Genting Singapore reports its worst quarterly performance since 2010 amid coronavirus disruptions

SINGAPORE – Genting Singapore suffered its worst-ever quarter since its opening in 2010, as pandemic-induced disruptions to the global travel and tourism industry, coupled with a shutdown of nearly three months, dragged the Singapore-listed casino operator into the red in the second quarter.

The group closed the quarter with a net loss of $163.3 million – the worst quarterly performance since the integrated resort's opening.

It was a sharp reversal from the net profit of $168.4 million in the same period a year ago.

"With tourism being the main driver of the group's business, our operations and financial performance have been severely impacted. At the onset of the pandemic, visitor arrivals dropped very significantly from February 2020," Genting Singapore said in its quarterly business review released on Thursday (Aug 6) evening after market close.

Due to the circuit breaker, Resorts World Sentosa suspended all offerings including Universal Studios Singapore, SEA Aquarium, Adventure Cove Waterpark and Dolphin Island, hotels and the casino from April 6 to June 30.

"Despite the swift implementation of a series of cost containment measures including payroll rationalisation and other productivity initiatives, the impact of suffering almost zero revenue during the temporary closure period in the second quarter 2020 was devastating," the group added.

"For the rest of the year, the group remains pessimistic on the overall financial performance as global travel remains highly restrictive," it added.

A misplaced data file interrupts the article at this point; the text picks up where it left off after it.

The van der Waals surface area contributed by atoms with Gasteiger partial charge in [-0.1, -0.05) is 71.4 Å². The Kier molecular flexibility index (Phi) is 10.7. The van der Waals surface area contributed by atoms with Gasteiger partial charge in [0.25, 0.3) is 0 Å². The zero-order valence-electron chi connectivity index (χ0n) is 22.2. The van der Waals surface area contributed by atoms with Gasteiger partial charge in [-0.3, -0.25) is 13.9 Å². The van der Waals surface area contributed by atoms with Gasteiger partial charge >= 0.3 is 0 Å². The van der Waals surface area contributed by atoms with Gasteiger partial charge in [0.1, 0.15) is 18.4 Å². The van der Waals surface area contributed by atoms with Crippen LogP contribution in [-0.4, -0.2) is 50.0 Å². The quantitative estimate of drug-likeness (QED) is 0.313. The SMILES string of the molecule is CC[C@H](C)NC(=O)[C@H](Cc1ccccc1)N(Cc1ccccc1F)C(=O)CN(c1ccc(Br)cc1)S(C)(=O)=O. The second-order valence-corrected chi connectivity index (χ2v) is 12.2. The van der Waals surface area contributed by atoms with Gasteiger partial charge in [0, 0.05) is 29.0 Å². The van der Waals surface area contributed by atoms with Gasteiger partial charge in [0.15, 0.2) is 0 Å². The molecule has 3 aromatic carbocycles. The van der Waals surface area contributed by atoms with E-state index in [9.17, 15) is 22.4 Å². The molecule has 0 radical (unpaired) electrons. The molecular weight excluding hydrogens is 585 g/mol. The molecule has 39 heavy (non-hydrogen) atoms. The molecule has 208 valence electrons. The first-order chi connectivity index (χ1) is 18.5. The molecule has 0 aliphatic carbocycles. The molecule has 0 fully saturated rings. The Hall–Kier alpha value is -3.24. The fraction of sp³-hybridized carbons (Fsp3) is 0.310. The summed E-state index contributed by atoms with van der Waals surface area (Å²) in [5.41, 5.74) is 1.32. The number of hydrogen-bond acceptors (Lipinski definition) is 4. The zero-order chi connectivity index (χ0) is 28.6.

China, Indonesia and Malaysia account for a big majority of RWS' international gamblers, and this segment will take time to recover, Maybank Kim Eng analyst Samuel Yin said.

Indonesians are not likely to return to Singapore's casinos anytime soon, as the pandemic is worsening, and there is uncertainty over the Chinese returning soon despite "green lanes" or essential travel between Singapore and six provinces in China being allowed since June 8, he added.

The only green shoot appears to be Malaysian gamblers who are likely to return soon after Singapore and Malaysia announced they will open up cross-border travel for essential business and official purposes through a reciprocal green lane starting on Aug 17, Mr Yin said.

Mass leisure travel could take longer to resume, as Singapore began phase two of its reopening only on June 19. This segment's recovery also depends on how well the pandemic is contained in other countries, said RHB analyst Juliana Cai.

"We had previously expected a strong recovery in tourism in 2021 on the assumption the pandemic is under control. But some countries are experiencing a second wave of Covid-19 cases after economic activity resumed, while others are still battling the first wave. So it could be a long road ahead for tourism recovery," she said.

Genting Singapore's revenue for the three months to June 30 plunged 94 per cent to $41.3 million from $636.8 million a year ago, as fallout from the pandemic devastated both its gaming and non-gaming revenues.

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